The Monday Morning Commute: Ask Traffic Engineer Paul Basha: What’s The Deal With Traffic Signals That Flash Yellow Or Red In The Wee Wee Hours?

By Paul Basha, traffic engineer, Summit Land Management

What’s the deal with traffic signals that flash yellow or red in the wee wee hours?

Thirty years ago or so, in more rural areas in the Great Lake and Atlantic Coast states, during very early morning hours, traffic signals would not show the typical red-yellow-green, but would flash either red in all directions or red in one direction and yellow in the other. Why doesn’t Arizona do that?

This is another example of the classic balance between safety and efficiency. The standard traffic signal where both directions on one street see green and both directions on the other street see red is much safer. The yellow-or-red flashing operation during the late night and very early morning hours eliminates cars stopping for nobody.

Stopping some cars so other cars can go makes perfect sense when there are numerous cars on both streets. In rural or semi-rural areas, when there are very few cars on either street, seems silly to force cars to stop when there are no cars on the other street. (When we were young, my younger brother and I called these signals “fly crossings”.)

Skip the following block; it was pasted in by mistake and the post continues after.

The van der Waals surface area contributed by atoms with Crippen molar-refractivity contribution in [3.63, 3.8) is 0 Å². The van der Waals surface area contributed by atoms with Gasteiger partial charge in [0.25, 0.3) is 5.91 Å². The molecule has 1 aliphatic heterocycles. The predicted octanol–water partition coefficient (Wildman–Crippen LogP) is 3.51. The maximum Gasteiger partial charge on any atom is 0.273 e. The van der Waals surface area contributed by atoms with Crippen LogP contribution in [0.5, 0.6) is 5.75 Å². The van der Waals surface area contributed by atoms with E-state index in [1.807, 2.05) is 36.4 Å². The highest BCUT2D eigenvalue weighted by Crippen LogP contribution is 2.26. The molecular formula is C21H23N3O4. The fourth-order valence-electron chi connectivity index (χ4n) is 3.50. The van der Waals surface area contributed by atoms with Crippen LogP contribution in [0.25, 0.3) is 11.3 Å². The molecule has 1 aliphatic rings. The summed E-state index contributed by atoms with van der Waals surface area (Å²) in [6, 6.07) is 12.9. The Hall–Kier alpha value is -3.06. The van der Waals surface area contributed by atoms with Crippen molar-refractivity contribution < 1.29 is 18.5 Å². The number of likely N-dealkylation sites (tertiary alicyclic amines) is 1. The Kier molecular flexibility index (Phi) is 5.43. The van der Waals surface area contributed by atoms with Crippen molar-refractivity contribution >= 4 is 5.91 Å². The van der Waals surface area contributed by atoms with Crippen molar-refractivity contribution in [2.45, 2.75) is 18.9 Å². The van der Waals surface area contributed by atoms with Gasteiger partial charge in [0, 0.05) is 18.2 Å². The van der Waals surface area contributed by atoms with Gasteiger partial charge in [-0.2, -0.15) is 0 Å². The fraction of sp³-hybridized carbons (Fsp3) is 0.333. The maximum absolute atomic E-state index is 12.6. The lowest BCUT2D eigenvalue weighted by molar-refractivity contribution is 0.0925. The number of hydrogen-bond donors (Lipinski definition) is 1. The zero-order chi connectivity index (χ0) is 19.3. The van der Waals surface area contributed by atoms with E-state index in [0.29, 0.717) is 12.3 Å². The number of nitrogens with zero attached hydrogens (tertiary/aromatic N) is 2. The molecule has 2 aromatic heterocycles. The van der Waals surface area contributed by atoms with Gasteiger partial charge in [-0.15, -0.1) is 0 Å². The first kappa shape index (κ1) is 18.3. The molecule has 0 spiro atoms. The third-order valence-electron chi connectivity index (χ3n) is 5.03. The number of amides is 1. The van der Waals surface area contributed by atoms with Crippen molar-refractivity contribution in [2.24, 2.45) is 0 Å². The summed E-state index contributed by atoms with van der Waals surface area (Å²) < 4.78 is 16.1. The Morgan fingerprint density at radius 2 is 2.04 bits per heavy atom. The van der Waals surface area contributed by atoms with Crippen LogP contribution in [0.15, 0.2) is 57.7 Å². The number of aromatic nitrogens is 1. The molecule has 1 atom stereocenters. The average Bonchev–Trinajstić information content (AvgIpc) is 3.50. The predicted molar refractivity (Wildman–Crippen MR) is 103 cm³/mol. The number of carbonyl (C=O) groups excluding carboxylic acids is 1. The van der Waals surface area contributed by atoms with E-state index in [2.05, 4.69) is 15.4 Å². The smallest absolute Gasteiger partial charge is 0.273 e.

It became obvious to people who clean the debris from collisions and the people who care for those injured in crashes, that the flashing yellow lights and flashing red lights had deficiencies. It seemed that when drivers saw a flashing red light, they thought, “if they really wanted me to stop, it would be a solid red”. And when drivers saw a flashing yellow light, they thought, “the guy with the flashing red is supposed to stop, so I can just drive”.

In Michigan in 1983 and 1987, traffic engineering researchers discovered that during early morning hours, normal signal operation had statistically significantly fewer collisions than flashing light signals. In North Carolina in 2002, traffic engineering researchers discovered that during early morning hours, normal signal operation had one-quarter of the collisions of flashing light signals. The collisions that occurred caused very serious injuries, the type traffic engineers call “right-angle”, that ordinary people call “T-bone”.

So that stopped that. Rarely anywhere in the United States do traffic signals consistently flash.

The City of Scottsdale allowed early morning flashing signal operation in the late 1980’s for one of the major expansions of Scottsdale Fashion Square. Extensive excavation was necessary for underground parking areas. The convoys of large dirt-hauling trucks delivered the dirt to places both east and west of Scottsdale for several hours after midnight every day for several weeks. The streets the trucks used had flashing yellow lights and the intersecting streets had flashing red lights. Off-duty police officers were privately hired and stationed at each intersection to ensure safety. No collisions occurred.

Curious about something traffic? Call or e-mail Paul at (480) 505-3931 and

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